WEST SENECA, NY (WKBW) — There are repeated warnings about a nation-wide teacher shortage. Here in New York State it's estimated we will need 180,000 teachers over the next five years.
As 7 Eyewitness News senior reporter Eileen Buckley tells us, the West Seneca Central School district is working to tackle the shortage.
First graders at West Elementary School listen up as their teacher asks for their attention.
Buffalo State senior Kennedy Kirby is an education major. But she's already in the classroom two days a week gaining valuable experience.
“I love the creativity that comes along with being a teacher and the excitement. I think it's something in other professions you don't really get. It's very rewarding,” said Kirby.
Kirby is among 35 buff state students in a program called Developing Future Teachers (DeF) teaching in eight area school districts designed to address a teaching shortage.
This program is a win-win. The student teacher gets hands-on experience from the classroom - the district gets to tap into a qualified teacher when they need a substitute.
Buffalo State mathematics professor Sue McMillen stood outside the classroom Kirby was teaching. She described how critical this program is to rebuild a teaching workforce.
“I can say for our own - we used to have 40 to 50 student teachers who wanted to be secondary math teachers and now - in a year - we are lucky to have ten, so the numbers have really declined,” remarked McMillen,
President of the West Seneca Teachers Association Joe Cantafio tells 7 Eyewitness News retirements is a big factor for the teaching shortage.
“You know when you look at some of the numbers – they're pretty shocking – the fact that one third of all current teachers are eligible to retire right now,” noted Cantafio.
The union leader also said teacher colleges have also experienced a more than 50-percent drop in enrollment.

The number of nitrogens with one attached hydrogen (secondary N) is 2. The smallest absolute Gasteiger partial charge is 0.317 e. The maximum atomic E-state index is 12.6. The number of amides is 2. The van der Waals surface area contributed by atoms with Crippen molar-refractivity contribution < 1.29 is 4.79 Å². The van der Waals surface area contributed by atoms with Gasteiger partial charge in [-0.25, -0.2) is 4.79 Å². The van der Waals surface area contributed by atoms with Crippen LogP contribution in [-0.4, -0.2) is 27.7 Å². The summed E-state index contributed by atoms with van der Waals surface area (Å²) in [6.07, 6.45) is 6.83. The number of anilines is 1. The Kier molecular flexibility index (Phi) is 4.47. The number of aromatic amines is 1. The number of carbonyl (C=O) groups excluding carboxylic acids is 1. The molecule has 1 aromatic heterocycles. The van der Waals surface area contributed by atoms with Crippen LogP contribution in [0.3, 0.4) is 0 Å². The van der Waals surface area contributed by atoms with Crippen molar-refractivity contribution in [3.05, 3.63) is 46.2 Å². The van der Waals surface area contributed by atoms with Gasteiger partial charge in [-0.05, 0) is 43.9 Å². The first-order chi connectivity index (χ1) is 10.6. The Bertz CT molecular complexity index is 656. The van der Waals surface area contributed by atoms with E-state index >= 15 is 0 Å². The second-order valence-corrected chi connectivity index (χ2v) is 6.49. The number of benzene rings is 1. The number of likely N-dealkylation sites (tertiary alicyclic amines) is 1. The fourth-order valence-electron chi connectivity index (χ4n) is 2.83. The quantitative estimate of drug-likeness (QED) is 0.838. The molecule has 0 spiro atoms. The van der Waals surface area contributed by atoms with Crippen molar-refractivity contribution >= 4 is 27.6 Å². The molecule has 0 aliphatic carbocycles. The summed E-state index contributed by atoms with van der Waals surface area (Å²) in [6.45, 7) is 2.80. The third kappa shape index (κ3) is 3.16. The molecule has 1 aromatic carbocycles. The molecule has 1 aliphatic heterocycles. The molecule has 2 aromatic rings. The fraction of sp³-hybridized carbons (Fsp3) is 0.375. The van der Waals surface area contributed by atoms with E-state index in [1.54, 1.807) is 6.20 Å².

For Kirby, it places her in a classroom as an undergraduate before she would officially begin her student-teaching in a graduate program.
“I always say that there’s no experience more valuable to a teacher candidate than being in the classroom, so it’s really just that hands on experience – it’s getting the exposure,” Kirby stated.
This program provides a base of confidence for these future teachers.
“They’ll even say they want to participate to be build confidence before they student-teach – they’re not necessarily familiar with how schools work and the ins and outs of the day and how you may get interrupted all the time, but they adjust very quickly and it’s a good experience for them,” McMillen responded.
West Elementary is a kindergarten through 5 school.
“I’ve been in I think every grade now. Kindergarten through 5th – I’ve been in gym – I’ve been in music – so I’m really getting exposure to everything which is awesome,” described Kirby. “I have a particular niche for special ed.”
And if you're wondering what the students think of Kirby’s teaching skills. we caught a student offering his approval with a big ‘high-five’ with the student-teacher in the hallway.